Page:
Days of Future Past

A couple of weeks ago I was rummaging around in my freezer when it became painfully clear that I needed to free up some space.

The time had come when those two, half-used bags of Trader Joe’s chicken breasts covered with freezer burn needed to go. Oh, and the four bags of equally freezer-burned edamame, two containers of chili leftover from last Christmas and … alright, all those yellow boxes.

I’ve acutally been storing these yellow boxes in at least 3-4 different freezers for years. Some of them from as far back as 1994. How many people can say they have stuff in their freezer from 1994?

It occurred to me, finally, that I was never going to open up those yellow boxes and consume the contents of them. Or the two cans that were stacked in there with them. So I took all those yellow boxes out of the freezer, along with the two cans that were stacked in there with them, piled it all up on my workbench out in the garage.

After removing the two bags of frozen chicken breasts, four bags of edamame, two containers of chili leftover from last Christmas and all those yellow boxes from my freezer, I found I had lots more room in there to store some other items which used to fall out on the floor whenever I opened the freezer door.

OK, now take a look at the above photograph and raise your hands if you know what it is.

Hmmm, a bunch of boxes with the word Kodak on them. Must be some kind of camera thing. Maybe it’s flash memory or a type of optical storage disk.

Nope.

If you raised your hand and answered, “film,” you get a gold star either for being smart or for being old.

For those of you who didn’t answer film, if you’re over 20, you need to take some classes.

Film is a kind of cultural artifact from an era (oh, about 5 years ago) long since passed. The word “film” is sometimes used to describe an artform that is considered an important way to inform, educate, entertain and indoctrinate the societies that make them. This is also known as moviemaking or just movies.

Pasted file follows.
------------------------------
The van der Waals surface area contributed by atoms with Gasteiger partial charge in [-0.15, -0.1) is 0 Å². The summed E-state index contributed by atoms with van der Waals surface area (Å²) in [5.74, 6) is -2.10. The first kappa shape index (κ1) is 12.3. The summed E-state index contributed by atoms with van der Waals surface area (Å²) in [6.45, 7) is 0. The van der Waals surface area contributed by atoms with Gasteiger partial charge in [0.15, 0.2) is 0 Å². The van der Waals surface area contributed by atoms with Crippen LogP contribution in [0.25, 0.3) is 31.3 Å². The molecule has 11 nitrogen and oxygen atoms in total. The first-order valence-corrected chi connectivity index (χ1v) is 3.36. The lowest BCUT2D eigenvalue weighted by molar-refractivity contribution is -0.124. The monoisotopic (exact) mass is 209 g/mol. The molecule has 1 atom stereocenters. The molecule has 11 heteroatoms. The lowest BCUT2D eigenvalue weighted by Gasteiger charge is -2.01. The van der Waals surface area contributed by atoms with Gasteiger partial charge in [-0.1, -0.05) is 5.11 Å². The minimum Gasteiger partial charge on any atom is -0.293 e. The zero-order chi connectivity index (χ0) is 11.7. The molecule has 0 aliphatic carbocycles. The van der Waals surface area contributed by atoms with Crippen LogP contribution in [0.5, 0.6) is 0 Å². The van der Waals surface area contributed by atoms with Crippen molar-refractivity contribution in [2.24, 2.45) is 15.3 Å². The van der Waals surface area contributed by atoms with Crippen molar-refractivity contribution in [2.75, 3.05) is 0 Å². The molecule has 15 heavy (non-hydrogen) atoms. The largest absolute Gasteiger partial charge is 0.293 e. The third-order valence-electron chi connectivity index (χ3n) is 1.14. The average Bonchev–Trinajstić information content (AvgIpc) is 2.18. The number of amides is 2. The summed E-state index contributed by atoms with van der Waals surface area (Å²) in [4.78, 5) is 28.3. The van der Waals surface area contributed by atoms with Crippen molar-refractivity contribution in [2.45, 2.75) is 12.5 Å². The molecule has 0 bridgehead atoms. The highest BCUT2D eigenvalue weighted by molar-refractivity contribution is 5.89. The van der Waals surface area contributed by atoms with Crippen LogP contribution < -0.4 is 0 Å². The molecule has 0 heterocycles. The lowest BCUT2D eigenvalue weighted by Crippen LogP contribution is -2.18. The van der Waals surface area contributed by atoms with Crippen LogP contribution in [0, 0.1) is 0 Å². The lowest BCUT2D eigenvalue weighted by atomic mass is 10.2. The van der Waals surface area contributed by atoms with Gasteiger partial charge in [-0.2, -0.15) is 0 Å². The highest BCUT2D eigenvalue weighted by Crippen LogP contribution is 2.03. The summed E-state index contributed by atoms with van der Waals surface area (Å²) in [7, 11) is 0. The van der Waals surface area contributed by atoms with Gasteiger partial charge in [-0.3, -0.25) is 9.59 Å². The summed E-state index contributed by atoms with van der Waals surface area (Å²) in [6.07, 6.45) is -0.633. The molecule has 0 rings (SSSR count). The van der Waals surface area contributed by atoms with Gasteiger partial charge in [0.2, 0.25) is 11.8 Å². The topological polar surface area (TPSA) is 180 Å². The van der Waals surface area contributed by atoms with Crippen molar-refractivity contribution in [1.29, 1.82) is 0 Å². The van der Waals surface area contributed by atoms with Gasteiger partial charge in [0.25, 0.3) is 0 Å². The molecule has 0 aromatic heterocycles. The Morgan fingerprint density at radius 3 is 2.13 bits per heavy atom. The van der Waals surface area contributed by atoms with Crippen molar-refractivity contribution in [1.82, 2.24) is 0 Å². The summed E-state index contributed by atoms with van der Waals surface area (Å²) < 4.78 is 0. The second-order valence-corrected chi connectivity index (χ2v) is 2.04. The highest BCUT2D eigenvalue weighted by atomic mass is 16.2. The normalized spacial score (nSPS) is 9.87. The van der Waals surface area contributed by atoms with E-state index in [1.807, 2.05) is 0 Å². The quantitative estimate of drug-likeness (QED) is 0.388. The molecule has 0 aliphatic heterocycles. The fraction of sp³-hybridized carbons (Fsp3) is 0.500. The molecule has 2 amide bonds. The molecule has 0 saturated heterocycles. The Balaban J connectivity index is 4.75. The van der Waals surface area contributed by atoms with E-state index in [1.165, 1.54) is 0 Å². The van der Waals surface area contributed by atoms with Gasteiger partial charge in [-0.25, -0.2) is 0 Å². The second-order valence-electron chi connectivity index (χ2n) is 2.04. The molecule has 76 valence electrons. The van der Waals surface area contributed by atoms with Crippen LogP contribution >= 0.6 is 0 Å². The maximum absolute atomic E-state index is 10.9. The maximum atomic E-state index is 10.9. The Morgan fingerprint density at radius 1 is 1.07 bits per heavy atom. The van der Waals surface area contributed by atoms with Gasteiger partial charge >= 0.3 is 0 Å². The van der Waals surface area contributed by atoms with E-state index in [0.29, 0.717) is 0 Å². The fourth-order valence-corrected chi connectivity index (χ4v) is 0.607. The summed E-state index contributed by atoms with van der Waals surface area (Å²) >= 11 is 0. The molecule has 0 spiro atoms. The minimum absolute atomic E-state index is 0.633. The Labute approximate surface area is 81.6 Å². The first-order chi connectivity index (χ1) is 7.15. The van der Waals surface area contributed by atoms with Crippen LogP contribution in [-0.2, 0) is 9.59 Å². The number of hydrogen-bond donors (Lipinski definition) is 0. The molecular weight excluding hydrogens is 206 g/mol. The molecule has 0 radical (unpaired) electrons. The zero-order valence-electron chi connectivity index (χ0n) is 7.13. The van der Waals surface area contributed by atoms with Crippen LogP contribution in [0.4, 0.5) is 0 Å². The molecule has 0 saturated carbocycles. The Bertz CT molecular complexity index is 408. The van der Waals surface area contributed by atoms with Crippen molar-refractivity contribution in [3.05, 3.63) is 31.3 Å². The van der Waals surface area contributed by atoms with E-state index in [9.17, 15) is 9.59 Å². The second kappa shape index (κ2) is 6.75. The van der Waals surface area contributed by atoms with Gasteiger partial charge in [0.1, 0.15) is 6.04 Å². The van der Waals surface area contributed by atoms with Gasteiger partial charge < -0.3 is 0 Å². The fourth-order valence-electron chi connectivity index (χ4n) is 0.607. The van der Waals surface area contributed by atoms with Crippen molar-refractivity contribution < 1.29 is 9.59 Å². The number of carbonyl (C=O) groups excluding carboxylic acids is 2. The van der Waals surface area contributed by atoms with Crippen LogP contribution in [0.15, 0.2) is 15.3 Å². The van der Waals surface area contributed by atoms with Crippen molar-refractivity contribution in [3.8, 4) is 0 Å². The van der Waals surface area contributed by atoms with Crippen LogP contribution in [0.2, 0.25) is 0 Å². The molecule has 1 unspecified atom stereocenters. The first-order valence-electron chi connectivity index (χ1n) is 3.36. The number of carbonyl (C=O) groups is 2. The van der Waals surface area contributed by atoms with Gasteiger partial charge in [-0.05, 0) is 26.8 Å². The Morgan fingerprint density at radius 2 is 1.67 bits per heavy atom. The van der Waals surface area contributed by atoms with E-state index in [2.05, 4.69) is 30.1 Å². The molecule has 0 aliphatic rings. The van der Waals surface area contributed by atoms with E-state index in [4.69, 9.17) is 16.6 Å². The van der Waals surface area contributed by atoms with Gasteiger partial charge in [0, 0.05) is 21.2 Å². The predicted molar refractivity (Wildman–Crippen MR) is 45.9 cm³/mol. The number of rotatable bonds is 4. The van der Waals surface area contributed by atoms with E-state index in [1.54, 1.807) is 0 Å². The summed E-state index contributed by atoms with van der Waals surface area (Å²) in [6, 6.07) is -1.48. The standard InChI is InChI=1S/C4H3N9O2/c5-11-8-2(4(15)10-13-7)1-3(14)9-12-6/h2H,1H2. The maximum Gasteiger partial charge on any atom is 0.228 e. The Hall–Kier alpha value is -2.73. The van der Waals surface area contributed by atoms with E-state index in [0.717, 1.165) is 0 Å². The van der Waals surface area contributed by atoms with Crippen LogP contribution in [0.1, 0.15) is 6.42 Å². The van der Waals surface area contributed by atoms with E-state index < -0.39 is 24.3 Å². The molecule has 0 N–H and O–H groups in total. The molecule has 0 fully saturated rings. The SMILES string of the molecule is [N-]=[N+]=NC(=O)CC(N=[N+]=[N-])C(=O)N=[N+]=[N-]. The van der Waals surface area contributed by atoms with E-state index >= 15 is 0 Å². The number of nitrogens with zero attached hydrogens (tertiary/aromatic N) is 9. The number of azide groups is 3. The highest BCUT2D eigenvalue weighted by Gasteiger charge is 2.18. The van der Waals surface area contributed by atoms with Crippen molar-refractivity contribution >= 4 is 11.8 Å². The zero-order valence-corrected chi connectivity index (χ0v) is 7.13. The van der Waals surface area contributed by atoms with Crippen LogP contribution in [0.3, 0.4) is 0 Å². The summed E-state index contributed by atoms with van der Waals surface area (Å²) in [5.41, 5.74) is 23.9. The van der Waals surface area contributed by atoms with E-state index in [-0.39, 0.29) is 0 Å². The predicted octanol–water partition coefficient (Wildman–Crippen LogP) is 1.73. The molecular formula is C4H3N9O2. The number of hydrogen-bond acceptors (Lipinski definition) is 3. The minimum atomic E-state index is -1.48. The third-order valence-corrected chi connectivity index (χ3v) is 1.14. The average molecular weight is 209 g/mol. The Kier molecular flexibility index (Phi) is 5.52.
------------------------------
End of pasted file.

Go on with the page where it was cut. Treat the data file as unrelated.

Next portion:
For our purposes we’ll refer to film by it’s truest and more technical definition, that of an ancient medium by which images were recorded on thin, flexible sheets of plastic or other material coated with a gooey, light-sensitive emulsion, using cameras through a process called photography.

Photography [fəˈtägrəfē] Noun. The art or practice of taking and processing photographs.

The process of taking photographs didn’t always precipitate the instant gratification we’ve grown accustomed to. Long ago, it entailed expending cash and fossil fuel to purchase film packaged in little yellow boxes usually made by a company based in Rochester, N.Y. After recording your photographs you had to expend more fossil fuel to transport your film to a “photo lab.” Up to a week later you then used more fossil fuel to return to the photo lab, paid more cash to the clerk, a good amount of which went to a company in based in Rochester, N.Y., and your processed film was returned to you along with an envelope usually stuffed with 12, 24 or 36 photographic prints.

Tragically, only about 3% of these photographic prints brought any satisfaction at all. The rest exhibited blobs of orange or black or white usually with some ghostly silhouette of human figures you could almost recognize, proving that photography was not exactly unchallenging.

Just a few minutes after I took the above mentioned photograph I was walking through the aisles at my local Albertson’s store in search of a bag of charcoal briquets which I would use later that night to grill fresh(er), not freezer-burned, chicken breasts.

On the way to the check-out counter with a 25-pound bag of Kingsford on my shoulder, I heard an announcement over the in-house public address system that said if you were a shopper at Albertson’s and you brought your digital photos to the digital photo center located within the store, you could go home with those digital photos stored on an optical storage disk commonly referred to as a CD. This announcement came right between REO Speedwagon’s “I Can’t Fight This Feeling Anymore” and the Eurythmics’ “Here Comes the Rain Again.”

What is the point of all this?

Maybe I’m grieving over the gradual and torturous death of a beautiful artform.

For many years I used to consume large amounts of film, most of which came packaged inside little yellow boxes like the ones in the photo above. On an average day, I probably made 200-300 exposures on film.

Now, I might make 200-300 digital captures of little yellow boxes of film so that I have one for a blog post.

Ever since I piled all those yellow boxes on my workbench over two weeks ago, I’ve been looking at them and trying to decide what I’m going to do with them. I decided, that I just can not toss them into the dumpster. That would lead to their being buried in a landfill somewhere in Los Angeles County. I couldn’t bear that so, I took a photograph of them.

Now I’ll probably stuff all of them into a box and continue to store them for many more years to come.

Just not in my freezer.

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About admin

I'm a photographer, editor, designer, writer and Photoshopper and I'm a student of Flash, code and Rock n Roll guitar. I live in the burbs of Los Angeles commute 10 hours a week to and from a major L.A. newspaper. Three cats, no kids. The moon is my planet, I love rain, good, strong coffee and the sound of a Gibson ES-335.

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